The final item of business on the Brexit Committee agenda ahead of the Fermanagh and Omagh District Council Annual General Meeting, descended into chaos after the Chair, Councillor Paul Blake, SDLP allowed a member to raise the issue of Gaza under Any Other Business.
Having originally indicated the matter was to be kept short, Councillor Blake tried to keep it to a mention only, without discussion, but was ultimately required to go to a vote.
Councillor Emmet McAleer, Independent expressed concern at the United States at that stage blocking adoption of a Security Council statement which was: “Calling for a halt to the Israeli violence in Palestine … It talks of the de-escalation of violence in respect for international humanitarian law and the protection of civilians, especially children.
“It voices concerns at the crisis in Gaza and evictions of Palestinian families, and opposing unilateral actions likely to further escalate tensions.”
He continued: “At a previous meeting we talked of the ongoing slaughter, the genocide that’s being doled out by Israel, funded by the United States.
“We learned President Joe Biden, who we had so much hope for but is delivering so little, has approved another $735 million in special munitions weapons to Israel.
“This is facilitating and permitting state-sanctioned violence and ethnic cleansing. While Ireland is a member of the Security Council, unfortunately the US has the veto.”
Councillor McAleer proposed contacting the Irish government to show: “This is not in our name and action is taken with sanctions against Israel.
“Failing anything working, to date, we call for the expulsion of the Israeli Ambassador. We should also write to every council in Ireland to seek their backing.”
The Chair said no discussion was permitted and while a number of members indicated a wish to speak, he added: “I don’t want to get into anything. It’s the last meeting of the Brexit Committee, and this thing could descend.”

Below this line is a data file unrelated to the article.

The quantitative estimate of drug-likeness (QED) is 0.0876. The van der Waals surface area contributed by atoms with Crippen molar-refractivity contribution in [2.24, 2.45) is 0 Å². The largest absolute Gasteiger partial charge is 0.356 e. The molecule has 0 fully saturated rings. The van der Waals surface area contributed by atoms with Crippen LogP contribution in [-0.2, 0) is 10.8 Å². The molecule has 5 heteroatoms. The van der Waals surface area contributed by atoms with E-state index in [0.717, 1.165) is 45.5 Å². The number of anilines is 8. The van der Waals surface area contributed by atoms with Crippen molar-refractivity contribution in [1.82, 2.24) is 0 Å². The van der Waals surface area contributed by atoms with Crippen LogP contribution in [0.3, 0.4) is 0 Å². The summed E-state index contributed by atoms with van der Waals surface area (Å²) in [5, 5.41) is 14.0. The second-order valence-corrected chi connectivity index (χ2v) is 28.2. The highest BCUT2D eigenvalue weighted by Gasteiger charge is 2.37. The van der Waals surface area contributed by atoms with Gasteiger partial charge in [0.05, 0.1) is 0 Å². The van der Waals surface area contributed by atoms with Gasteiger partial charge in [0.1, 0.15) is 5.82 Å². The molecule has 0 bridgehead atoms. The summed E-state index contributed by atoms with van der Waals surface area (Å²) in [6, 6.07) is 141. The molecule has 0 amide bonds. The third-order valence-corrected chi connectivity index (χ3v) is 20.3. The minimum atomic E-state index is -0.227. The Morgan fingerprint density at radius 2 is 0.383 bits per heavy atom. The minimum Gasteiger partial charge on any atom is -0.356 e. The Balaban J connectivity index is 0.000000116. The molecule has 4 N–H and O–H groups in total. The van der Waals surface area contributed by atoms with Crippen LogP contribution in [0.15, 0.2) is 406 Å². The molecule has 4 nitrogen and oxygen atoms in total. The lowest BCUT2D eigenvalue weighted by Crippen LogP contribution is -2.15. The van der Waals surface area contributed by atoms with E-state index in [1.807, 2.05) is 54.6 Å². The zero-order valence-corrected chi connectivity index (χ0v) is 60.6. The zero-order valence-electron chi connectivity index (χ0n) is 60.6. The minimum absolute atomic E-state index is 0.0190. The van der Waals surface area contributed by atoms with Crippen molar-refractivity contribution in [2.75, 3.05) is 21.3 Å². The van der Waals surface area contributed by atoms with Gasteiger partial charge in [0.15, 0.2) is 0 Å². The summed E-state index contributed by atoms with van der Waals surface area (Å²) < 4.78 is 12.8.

Seconding, Independent Councillor Eamon Keenan tried to suggest inclusions, but the Chair stated: “I made myself clear. There will be no discussion.
“I let this in as it’s the last meeting, but I’m not having this descend into tit-for-tat. Certainly not. Nobody else is coming in on this item.”
He moved to close the meeting; however, Councillor Victor Warrington, Ulster Unionist, pointed out: “You took the proposal and seconder but didn’t ask did everybody agree or were there any other proposals.
“This is a very important issue, and some of those who put their hands up had contributions to make.
“This was brought under Further Business and is not relevant to this committee, so other individuals should be heard.”
The Chair accepted this, and on asking if all in the chamber were in agreement, was met with mixed voices of approval and dissent, with Democratic Unionist Councillor Errol Thompson remarking: “This has been bounced on us as usual.”
Councillor Bernice Swift, Independent also suggested inclusions, commenting: “I feel very strongly that Ireland and the UK can play their important roles.”
She referenced the Chair seeing her wearing a Palestinian scarf the previous day when she “prayed at Mass for intervention for peace and a solution in the Middle East”.
She continued: “I am very passionate about this. It is a very difficult subject, but we need to hold perpetrators to account. Condemnation letters aren’t sufficient to stop the cycle of violence. We must recognise the state of Palestine.”
While the Chair agreed to go to a vote, he said: “This was not a Brexit-related matter, and looking back, I shouldn’t have permitted it when I knew it was going to descend into this.”
Ulster Unionist Councillor Alex Baird said there was the option to rule the issue out of order, but Councillor Swift countered, this stating the proposal had been accepted, which was echoed by Councillor McAleer.
But referring to a recent instance when a vote went through without any opposition being expressed, Councillor Baird challenged the Chair, stating: “This is completely undemocratic. You’ve allowed a proposal and an amendment, but you won’t allow any other comment.
“You have only two options – either rule it out of order, or allow people to speak if there’s going to be any democracy here.”
The Chair was “tempted to rule out of order” as it had become divisive, but decided the best course of action was to go to a vote.
This saw him differ with SDLP colleagues, who voted in support, while he went against.
Beyond that, it was a clear split down party lines, with the matter passing by 15 votes to 12.